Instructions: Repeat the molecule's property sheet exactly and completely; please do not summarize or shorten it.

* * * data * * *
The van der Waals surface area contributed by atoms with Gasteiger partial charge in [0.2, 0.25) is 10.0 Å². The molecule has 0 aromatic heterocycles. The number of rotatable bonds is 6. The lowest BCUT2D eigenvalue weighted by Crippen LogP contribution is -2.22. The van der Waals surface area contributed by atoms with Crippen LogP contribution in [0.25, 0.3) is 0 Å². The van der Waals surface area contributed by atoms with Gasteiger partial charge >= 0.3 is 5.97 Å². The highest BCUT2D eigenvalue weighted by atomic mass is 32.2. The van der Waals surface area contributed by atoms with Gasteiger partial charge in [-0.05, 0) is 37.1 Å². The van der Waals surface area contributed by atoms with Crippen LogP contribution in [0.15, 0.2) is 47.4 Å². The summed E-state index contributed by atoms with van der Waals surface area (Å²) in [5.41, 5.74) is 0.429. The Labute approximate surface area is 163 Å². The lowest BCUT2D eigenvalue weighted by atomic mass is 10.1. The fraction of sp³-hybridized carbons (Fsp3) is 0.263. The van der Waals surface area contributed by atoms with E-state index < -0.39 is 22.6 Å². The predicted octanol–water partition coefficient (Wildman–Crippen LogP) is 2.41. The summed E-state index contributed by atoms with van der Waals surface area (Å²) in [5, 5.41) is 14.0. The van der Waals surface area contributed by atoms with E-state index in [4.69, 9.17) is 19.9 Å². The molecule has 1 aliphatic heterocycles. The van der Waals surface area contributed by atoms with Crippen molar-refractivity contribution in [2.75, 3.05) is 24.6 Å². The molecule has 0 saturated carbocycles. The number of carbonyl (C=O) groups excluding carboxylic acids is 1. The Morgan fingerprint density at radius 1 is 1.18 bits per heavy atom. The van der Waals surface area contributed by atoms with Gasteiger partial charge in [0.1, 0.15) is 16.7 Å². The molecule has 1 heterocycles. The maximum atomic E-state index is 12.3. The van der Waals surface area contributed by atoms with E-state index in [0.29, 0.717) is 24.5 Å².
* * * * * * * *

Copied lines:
The van der Waals surface area contributed by atoms with Gasteiger partial charge in [0.2, 0.25) is 10.0 Å². The molecule has 0 aromatic heterocycles. The number of rotatable bonds is 6. The lowest BCUT2D eigenvalue weighted by Crippen LogP contribution is -2.22. The van der Waals surface area contributed by atoms with Crippen LogP contribution in [0.25, 0.3) is 0 Å². The van der Waals surface area contributed by atoms with Gasteiger partial charge >= 0.3 is 5.97 Å². The highest BCUT2D eigenvalue weighted by atomic mass is 32.2. The van der Waals surface area contributed by atoms with Gasteiger partial charge in [-0.05, 0) is 37.1 Å². The van der Waals surface area contributed by atoms with Crippen LogP contribution in [0.15, 0.2) is 47.4 Å². The summed E-state index contributed by atoms with van der Waals surface area (Å²) in [5.41, 5.74) is 0.429. The Labute approximate surface area is 163 Å². The lowest BCUT2D eigenvalue weighted by atomic mass is 10.1. The fraction of sp³-hybridized carbons (Fsp3) is 0.263. The van der Waals surface area contributed by atoms with E-state index < -0.39 is 22.6 Å². The predicted octanol–water partition coefficient (Wildman–Crippen LogP) is 2.41. The summed E-state index contributed by atoms with van der Waals surface area (Å²) in [5, 5.41) is 14.0. The van der Waals surface area contributed by atoms with E-state index in [4.69, 9.17) is 19.9 Å². The molecule has 1 aliphatic heterocycles. The van der Waals surface area contributed by atoms with Crippen molar-refractivity contribution in [2.75, 3.05) is 24.6 Å². The molecule has 0 saturated carbocycles. The number of carbonyl (C=O) groups excluding carboxylic acids is 1. The Morgan fingerprint density at radius 1 is 1.18 bits per heavy atom. The van der Waals surface area contributed by atoms with Gasteiger partial charge in [0.1, 0.15) is 16.7 Å². The molecule has 1 heterocycles. The maximum atomic E-state index is 12.3. The van der Waals surface area contributed by atoms with E-state index in [0.29, 0.717) is 24.5 Å².